True costs of using an ecommerce platform True costs of using an ecommerce platform

The key to success when starting an eCommerce business is choosing the right technology. Depending on how well you choose, your eCommerce platform can either facilitate business growth or stunt it.

While comparing functionalities and design is essential, remember to also take note of the real implementation costs. Don’t rush this decision: setup costs (a one-off expense) are only a fraction of the Total Cost of Ownership.

To give you a general idea, costs for IT systems can consist of:

Setup Costs – a one-off fee for customizing the platform to your needs, including design, development and administration costs. No platform is truly off-the-shelf as all businesses have unique needs (such as graphics and visual identification). Costs vary by clients: for dedicated platforms and open-source platforms it’s usually more than10,000 USD, often more.

License Fees/Subscription Plans – consider license fees in the 2-5 usage period for SaaS platforms or proprietary systems like hybris and IBM. Since that is the lifecycle of standard enterprise software (the value depreciates and the software must be replaced). Pricing varies, with SaaS software from tens to hundreds of dollars monthly (often priced per user, i.e. administrator), while with off-the-shelf solutions costs can add up to many thousands of dollars per year (in the price per server model).

Maintenance – dedicated platforms, solutions installed on your server and open-source systems alike often charge for support on a monthly basis. Administrator maintenance includes backups, maintaining availability values and incident handling (a SLA). Often, a lump sum is charged which includes a fixed number of hours of team support available and a fee for handling incidents in a specified time. Many companies pay for support based on the time spent on a task (Time & Material), a much more effective solution. Cost is typically under 20,000 USD/monthly.

Hosting – a site has to be hosted on a server to become available for visitors. If your site is small-sized (up to 10,000 UU/month), you will only need a single all-in-one server (a database and application server, etc.). The cost of is up to200-300 USD per month. With complex applications that require multiple high-bandwidth servers costs add up to several thousand dollars monthly. Keep in mind that this fee will not usually include full administration support (see maintenance).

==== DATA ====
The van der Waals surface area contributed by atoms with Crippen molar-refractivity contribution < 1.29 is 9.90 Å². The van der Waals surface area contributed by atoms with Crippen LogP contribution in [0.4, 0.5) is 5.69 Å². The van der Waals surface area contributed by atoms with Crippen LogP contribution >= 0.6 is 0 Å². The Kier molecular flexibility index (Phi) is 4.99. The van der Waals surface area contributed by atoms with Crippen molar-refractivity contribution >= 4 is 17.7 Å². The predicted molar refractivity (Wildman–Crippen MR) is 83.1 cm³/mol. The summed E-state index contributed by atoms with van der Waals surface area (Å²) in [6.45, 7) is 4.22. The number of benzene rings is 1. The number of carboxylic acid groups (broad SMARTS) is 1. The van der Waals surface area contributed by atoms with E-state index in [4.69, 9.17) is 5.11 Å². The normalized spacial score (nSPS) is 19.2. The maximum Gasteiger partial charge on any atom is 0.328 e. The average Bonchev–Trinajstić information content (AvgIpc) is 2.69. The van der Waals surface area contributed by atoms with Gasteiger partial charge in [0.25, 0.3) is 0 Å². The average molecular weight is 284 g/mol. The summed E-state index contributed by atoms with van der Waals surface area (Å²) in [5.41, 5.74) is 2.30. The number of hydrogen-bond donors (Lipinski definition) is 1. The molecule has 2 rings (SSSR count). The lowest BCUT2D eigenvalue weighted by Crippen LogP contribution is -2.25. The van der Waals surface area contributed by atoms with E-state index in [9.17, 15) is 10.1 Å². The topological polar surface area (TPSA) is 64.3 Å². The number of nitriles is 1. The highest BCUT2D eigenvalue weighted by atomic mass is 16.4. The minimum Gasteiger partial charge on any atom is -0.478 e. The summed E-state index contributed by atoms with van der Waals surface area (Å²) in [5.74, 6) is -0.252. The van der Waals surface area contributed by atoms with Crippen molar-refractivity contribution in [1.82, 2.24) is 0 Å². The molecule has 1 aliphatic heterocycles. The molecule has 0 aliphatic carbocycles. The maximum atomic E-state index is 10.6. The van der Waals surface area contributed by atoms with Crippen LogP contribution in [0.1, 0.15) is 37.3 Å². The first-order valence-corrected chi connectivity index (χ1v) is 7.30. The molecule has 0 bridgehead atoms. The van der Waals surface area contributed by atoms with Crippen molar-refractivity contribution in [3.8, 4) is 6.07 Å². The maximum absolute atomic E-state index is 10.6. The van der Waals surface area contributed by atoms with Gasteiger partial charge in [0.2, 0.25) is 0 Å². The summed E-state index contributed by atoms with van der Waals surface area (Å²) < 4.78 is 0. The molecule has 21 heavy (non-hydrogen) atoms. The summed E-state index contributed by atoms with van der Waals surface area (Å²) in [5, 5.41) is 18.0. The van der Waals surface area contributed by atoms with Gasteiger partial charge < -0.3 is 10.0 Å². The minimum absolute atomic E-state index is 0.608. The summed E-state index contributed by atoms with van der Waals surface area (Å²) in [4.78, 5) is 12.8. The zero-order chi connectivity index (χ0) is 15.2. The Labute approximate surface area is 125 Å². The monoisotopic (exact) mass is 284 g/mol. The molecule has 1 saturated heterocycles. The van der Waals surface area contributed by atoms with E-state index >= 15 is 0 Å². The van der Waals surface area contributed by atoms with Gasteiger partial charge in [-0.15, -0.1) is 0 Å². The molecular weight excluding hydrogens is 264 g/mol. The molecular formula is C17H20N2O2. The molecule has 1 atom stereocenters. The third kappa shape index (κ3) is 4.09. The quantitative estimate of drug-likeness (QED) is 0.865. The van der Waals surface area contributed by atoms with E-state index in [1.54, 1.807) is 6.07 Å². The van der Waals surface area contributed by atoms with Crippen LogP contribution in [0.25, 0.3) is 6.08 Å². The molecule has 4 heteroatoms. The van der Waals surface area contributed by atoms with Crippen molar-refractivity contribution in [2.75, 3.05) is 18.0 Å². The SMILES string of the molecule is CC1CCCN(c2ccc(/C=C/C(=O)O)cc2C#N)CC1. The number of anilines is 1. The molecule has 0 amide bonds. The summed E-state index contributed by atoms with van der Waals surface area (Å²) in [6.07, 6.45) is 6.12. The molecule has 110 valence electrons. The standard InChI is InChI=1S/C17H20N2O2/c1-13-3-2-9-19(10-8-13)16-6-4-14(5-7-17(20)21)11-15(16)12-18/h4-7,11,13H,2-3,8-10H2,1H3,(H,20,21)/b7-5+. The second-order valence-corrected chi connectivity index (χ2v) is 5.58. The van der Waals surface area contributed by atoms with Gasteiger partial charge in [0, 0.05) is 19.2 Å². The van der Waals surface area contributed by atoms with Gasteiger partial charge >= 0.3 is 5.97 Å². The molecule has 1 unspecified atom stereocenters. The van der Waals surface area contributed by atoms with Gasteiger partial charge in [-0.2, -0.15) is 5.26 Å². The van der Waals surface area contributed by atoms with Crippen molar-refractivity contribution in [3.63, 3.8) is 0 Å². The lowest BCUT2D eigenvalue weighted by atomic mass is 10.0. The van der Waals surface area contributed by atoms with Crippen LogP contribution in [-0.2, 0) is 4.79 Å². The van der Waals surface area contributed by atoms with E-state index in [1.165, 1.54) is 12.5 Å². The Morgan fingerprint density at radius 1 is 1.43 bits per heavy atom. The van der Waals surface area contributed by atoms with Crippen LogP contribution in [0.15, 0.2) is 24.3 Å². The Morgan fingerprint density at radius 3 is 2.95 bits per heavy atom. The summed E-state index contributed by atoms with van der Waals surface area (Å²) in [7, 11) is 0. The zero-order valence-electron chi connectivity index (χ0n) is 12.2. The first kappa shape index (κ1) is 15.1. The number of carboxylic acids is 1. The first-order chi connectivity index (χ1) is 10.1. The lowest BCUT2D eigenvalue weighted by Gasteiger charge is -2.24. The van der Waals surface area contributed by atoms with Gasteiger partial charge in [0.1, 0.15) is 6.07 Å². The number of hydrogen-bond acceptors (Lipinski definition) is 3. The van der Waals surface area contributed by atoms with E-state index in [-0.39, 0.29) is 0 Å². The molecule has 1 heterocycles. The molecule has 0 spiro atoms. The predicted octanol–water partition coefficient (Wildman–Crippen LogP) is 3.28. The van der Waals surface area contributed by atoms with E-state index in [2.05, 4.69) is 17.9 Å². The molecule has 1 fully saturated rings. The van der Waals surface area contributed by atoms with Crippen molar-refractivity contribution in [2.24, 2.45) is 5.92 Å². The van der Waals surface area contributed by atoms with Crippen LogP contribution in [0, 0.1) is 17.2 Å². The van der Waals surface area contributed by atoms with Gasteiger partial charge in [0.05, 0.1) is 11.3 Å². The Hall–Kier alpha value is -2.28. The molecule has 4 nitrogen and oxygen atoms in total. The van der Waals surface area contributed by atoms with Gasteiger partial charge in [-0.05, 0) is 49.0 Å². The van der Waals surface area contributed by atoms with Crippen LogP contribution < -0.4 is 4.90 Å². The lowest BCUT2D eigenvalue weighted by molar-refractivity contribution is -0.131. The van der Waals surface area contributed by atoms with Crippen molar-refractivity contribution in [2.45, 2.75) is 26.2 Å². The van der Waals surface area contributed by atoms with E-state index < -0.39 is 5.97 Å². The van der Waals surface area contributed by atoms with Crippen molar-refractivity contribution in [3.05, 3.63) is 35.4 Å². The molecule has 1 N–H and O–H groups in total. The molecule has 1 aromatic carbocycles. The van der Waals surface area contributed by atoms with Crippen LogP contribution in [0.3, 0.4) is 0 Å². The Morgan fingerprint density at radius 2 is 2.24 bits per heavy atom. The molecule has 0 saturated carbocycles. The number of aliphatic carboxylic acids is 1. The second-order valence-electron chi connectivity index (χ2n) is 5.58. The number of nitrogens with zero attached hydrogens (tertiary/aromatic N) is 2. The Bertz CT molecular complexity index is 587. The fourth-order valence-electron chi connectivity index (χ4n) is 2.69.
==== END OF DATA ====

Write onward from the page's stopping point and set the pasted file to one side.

Development – software engineers often say there’s simply no such thing as an end to developing an application. When you look at live stores, it’s hard to disagree. The sites that don’t change and adapt to user and business requirements (promotions, new payment methods, etc.) disappear off the market. Back-end programming often involves enhancing a store to adapt it to higher traffic. Costs are monthly on a Time & Material basis and can sum up toseveral thousand dollars (depending on the developer team size).

 To get a bare-bones webshop running, you will need to:

  • Go to a sales meeting, draft an agreement – 4 man-days
  • Design system interactions – 1 man-month
  • Design visuals – 1/2 man-month
  • Slice views to HTML – 1/2 man-month
  • Set up store software and integrate it with the enterprise system – 3 man-months
  • Test, fix and run the store live – 1 man-month
  • Communicate with the client – 1/2 man-month

In total, the time investment is 7.4 man-months. With reasonably-priced outsourcing, the project’s market cost amounts to about 25,000 USD net.

Additional expenses are at about 5-10 thousand USD/month (hosting and simple programming tasks). In practice, if your store grows dynamically with new functionalities added regularly, the monthly costs fluctuate at about at least 15 thousand USD/month (apart from the SLA and hosting, this sum includes a programmer’s full salary and 1/4 FTE for a project manager).

And remember, these calculations don’t cover basic business expenses like the costs of hiring category managers to run the store and other work-related costs.

Source: divante.co/blog

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